Police don't become friends with the men they arrest. But that's exactly what happened to Reggie Graham and Cory Long.
Long says he didn't want to be at the scene when the men he introduced cut a deal, but they insisted. So he remained in the kitchen, eating a bowl of spaghetti, trying to stay as far from the drugs as possible.
Around 1 a.m. he heard loud voices and a pounding on the front door. He headed for the back, but the cops were already there.
"At the time they put the cuffs on me," says Long, "I felt like my world just shattered."
The next several months tested him severely. He spent a month in prison before bail could be arranged. At the preliminary hearing Graham testified against him. "I thought, 'Man, this guy is trying to put me away,'" says Long.
The feds intervened, adopting the case, and confining Long to federal prison, then house arrest. By this time Long had begun to do what men in jail often do: pray.
His grandmother had tried to make a Christian of him, but it was only after he fell to his lowest point that he became a believer. In the meantime Graham was getting more involved in his church and continuing to build his reputation as a cop.
"We at the Bureau don't do a lot of big jobs with the local police," says FBI special agent Brian Turner. "But Reggie has a reputation in our office by name, where the agents in the office know of him, and they know he has the communication skills, the passion, the insight."
|Big brother: Cory Long stands with two men he's been mentoring, Mont Brown (left) and Anthony Crawford.|
Turner is among those who took note of the way Graham went about his job. At the end of an interrogation, for instance, Graham always asks the suspects, "After this is all over with, what are you gonna do?"
"What do you mean?" they ask.
"What I mean is," says Graham, "are we in agreement that after this, you're gonna get out of the game?"
In addition to this line of questioning Turner noticed something else. While most officers utter profanities with the steady rhythm of jazz drummers, Graham never swears or has a bad word to say about anyone he encounters. "Finally," says Turner, "I asked him why. And he told me about how involved he is in his church."
It was for his church, in May 2005, that Graham started phoning around town looking for a Christian DJ--someone appropriate for the kids of the New Consolation Christian Center. A friend, Cheryl Smith-Handy, suggested he call DJ Cory Ak, who was by now off house arrest, had spent more than a year waiting for the ramifications of his arrest to play out in court, and in the meantime had gotten involved in a Chester church. "No," said Graham, who knew who DJ Cory Ak was. "I don't think he'd want to talk to me. I arrested that guy."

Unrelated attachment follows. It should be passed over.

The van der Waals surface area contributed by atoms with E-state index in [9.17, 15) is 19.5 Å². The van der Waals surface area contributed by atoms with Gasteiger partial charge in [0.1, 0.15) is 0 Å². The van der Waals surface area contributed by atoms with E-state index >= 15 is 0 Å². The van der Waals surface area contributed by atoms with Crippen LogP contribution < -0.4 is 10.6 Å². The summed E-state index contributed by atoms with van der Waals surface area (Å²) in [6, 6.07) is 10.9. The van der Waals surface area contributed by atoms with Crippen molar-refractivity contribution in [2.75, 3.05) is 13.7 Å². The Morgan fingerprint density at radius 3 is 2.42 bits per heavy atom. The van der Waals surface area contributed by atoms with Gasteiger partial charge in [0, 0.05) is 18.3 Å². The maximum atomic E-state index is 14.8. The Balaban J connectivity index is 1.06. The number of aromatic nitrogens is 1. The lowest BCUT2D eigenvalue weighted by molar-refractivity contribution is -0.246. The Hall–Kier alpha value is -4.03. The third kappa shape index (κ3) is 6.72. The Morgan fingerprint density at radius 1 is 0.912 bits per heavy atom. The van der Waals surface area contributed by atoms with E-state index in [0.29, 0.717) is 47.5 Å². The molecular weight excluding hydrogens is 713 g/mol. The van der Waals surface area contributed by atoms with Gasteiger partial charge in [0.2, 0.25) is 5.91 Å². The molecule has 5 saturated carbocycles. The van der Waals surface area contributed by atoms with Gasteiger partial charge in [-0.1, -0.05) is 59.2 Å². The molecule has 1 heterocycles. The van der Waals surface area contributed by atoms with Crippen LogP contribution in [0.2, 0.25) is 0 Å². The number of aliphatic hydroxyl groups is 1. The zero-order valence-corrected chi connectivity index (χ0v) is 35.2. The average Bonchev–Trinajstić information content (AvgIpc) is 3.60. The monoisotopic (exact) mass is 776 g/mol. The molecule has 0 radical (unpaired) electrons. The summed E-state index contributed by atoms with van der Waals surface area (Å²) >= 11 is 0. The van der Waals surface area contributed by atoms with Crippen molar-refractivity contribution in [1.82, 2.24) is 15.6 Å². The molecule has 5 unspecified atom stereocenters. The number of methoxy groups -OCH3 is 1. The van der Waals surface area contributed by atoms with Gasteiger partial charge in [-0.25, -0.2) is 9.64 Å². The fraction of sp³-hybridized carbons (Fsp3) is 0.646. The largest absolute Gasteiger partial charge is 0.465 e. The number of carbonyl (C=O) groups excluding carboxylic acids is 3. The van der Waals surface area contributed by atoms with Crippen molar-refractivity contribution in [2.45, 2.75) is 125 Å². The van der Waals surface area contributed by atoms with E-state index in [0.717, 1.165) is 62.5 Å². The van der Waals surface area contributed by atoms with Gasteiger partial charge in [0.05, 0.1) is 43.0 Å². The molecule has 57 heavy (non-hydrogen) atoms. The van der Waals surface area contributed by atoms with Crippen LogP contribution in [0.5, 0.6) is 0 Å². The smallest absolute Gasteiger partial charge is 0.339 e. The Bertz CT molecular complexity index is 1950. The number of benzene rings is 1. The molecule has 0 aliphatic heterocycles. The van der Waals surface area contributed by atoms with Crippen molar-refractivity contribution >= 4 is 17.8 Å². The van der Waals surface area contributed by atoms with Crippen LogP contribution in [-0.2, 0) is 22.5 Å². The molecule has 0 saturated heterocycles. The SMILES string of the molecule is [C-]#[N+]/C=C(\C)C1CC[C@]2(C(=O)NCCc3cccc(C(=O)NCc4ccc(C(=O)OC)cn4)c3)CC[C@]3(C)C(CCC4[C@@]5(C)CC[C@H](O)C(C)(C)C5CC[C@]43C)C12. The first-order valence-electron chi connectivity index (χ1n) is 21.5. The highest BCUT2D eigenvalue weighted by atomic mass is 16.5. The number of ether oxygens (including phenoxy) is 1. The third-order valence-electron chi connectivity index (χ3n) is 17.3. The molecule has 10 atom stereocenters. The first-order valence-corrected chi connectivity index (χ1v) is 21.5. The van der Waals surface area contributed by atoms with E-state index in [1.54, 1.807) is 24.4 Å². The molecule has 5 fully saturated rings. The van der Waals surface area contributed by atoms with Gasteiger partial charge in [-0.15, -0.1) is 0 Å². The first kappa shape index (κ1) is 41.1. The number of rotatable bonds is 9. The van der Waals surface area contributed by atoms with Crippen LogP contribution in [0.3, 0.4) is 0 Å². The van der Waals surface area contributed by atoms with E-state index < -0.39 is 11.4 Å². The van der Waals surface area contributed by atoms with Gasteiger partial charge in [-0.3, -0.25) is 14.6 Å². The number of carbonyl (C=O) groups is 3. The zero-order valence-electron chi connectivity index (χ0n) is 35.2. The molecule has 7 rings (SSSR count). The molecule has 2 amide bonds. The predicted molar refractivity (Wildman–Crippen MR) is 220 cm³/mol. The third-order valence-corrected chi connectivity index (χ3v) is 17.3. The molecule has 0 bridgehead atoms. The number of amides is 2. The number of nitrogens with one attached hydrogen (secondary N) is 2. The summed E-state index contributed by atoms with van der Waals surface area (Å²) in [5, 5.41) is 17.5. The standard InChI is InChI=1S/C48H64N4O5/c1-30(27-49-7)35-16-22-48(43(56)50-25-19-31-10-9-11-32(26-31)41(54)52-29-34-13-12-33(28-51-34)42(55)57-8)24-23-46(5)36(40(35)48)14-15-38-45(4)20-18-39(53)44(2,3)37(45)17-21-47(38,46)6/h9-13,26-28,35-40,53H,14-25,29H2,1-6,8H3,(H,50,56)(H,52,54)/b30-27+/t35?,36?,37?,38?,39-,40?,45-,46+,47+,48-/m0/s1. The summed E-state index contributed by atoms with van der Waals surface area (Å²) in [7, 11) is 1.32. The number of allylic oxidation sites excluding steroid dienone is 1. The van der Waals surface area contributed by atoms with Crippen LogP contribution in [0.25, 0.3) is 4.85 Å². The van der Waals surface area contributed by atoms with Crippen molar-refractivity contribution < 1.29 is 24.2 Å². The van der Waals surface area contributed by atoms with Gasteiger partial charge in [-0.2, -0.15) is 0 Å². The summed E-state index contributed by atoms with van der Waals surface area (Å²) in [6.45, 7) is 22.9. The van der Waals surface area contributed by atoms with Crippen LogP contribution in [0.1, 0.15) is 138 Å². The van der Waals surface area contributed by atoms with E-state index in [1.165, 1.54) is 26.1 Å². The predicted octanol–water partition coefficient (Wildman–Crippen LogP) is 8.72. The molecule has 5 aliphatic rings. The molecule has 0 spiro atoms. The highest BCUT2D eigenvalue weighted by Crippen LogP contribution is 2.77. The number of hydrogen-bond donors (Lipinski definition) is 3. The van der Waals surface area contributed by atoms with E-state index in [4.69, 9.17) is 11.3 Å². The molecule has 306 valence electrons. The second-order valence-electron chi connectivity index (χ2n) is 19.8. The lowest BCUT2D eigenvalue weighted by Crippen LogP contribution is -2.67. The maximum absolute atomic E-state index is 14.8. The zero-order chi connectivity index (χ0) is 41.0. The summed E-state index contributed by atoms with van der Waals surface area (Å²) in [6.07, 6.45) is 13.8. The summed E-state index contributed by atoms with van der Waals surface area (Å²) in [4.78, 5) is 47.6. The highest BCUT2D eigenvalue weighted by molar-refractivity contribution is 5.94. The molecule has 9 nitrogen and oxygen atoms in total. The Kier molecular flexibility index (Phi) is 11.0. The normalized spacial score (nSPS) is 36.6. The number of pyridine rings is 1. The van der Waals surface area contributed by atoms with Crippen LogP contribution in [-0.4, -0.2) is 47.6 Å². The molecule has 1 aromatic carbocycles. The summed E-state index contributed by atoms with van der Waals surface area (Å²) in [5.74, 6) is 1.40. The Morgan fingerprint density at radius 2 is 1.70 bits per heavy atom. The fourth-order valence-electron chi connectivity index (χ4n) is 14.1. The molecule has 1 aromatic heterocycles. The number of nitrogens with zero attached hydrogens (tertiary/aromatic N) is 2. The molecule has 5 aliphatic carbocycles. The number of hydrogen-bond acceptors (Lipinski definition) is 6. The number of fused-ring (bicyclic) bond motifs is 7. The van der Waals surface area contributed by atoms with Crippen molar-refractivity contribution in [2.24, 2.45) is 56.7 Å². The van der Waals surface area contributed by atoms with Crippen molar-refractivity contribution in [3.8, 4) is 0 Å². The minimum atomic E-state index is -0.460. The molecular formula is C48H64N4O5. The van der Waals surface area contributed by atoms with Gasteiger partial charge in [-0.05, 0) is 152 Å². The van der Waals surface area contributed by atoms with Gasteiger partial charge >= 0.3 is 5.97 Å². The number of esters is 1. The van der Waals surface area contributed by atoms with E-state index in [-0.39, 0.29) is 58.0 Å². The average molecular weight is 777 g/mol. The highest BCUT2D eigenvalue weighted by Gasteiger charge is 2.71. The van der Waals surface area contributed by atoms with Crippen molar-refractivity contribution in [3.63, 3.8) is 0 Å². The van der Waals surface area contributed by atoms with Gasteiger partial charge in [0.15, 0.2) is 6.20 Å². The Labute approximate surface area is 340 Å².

"He's changed his whole life around," Smith-Handy told him. "He'd probably be glad to talk to you."
Their first conversation lasted 90 minutes. "He just poured his heart out to me," says Graham. "He told me everything he'd been going through and all the changes he'd been making, and when he went on that long I started believing him."
Though still skeptical, Graham hired Long for the gig. What convinced him Long could be for real was that before performing the DJ talked to the kids about his history.
"He told them what happened to him," remembers Graham, "and he said, 'the streets aren't for you,' and he even said, 'someone you all know as Mr. Reggie had something to do with what happened to me.' It impressed me he was so open about everything."
Their relationship deepened quickly. Over the ensuing five months they introduced each other to the women in their lives, their children, their families. They took turns speaking at each other's churches, and at youth events.
By the time October 2005 rolled around Graham had determined that he couldn't let Long, who had pleaded guilty, just walk into court on his own and face his past without lending him some support.
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